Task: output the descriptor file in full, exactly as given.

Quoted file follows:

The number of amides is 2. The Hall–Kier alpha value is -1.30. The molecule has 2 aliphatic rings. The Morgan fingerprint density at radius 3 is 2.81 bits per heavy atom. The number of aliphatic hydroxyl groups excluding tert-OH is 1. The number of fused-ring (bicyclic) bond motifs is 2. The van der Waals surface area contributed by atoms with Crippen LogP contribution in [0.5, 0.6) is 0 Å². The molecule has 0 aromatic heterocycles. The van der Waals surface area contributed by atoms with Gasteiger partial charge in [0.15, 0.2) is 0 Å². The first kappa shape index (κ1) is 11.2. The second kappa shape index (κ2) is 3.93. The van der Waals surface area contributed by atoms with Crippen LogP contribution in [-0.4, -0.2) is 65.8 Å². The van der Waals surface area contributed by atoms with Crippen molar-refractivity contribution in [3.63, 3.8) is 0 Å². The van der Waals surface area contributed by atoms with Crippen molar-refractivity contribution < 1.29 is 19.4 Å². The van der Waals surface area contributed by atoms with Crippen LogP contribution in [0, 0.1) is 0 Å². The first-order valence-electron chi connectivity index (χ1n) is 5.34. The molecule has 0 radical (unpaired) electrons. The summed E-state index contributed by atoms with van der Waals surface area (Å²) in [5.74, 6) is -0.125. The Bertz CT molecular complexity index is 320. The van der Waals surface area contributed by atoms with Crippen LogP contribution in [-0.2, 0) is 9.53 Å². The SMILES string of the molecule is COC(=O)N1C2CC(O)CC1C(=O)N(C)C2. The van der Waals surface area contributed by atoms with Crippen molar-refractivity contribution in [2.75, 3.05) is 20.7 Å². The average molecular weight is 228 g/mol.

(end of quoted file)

The number of amides is 2. The Hall–Kier alpha value is -1.30. The molecule has 2 aliphatic rings. The Morgan fingerprint density at radius 3 is 2.81 bits per heavy atom. The number of aliphatic hydroxyl groups excluding tert-OH is 1. The number of fused-ring (bicyclic) bond motifs is 2. The van der Waals surface area contributed by atoms with Crippen LogP contribution in [0.5, 0.6) is 0 Å². The molecule has 0 aromatic heterocycles. The van der Waals surface area contributed by atoms with Gasteiger partial charge in [0.15, 0.2) is 0 Å². The first kappa shape index (κ1) is 11.2. The second kappa shape index (κ2) is 3.93. The van der Waals surface area contributed by atoms with Crippen LogP contribution in [-0.4, -0.2) is 65.8 Å². The van der Waals surface area contributed by atoms with Crippen molar-refractivity contribution in [3.63, 3.8) is 0 Å². The van der Waals surface area contributed by atoms with Crippen molar-refractivity contribution < 1.29 is 19.4 Å². The van der Waals surface area contributed by atoms with Crippen LogP contribution in [0, 0.1) is 0 Å². The first-order valence-electron chi connectivity index (χ1n) is 5.34. The molecule has 0 radical (unpaired) electrons. The summed E-state index contributed by atoms with van der Waals surface area (Å²) in [5.74, 6) is -0.125. The Bertz CT molecular complexity index is 320. The van der Waals surface area contributed by atoms with Crippen LogP contribution in [-0.2, 0) is 9.53 Å². The SMILES string of the molecule is COC(=O)N1C2CC(O)CC1C(=O)N(C)C2. The van der Waals surface area contributed by atoms with Crippen molar-refractivity contribution in [2.75, 3.05) is 20.7 Å². The average molecular weight is 228 g/mol.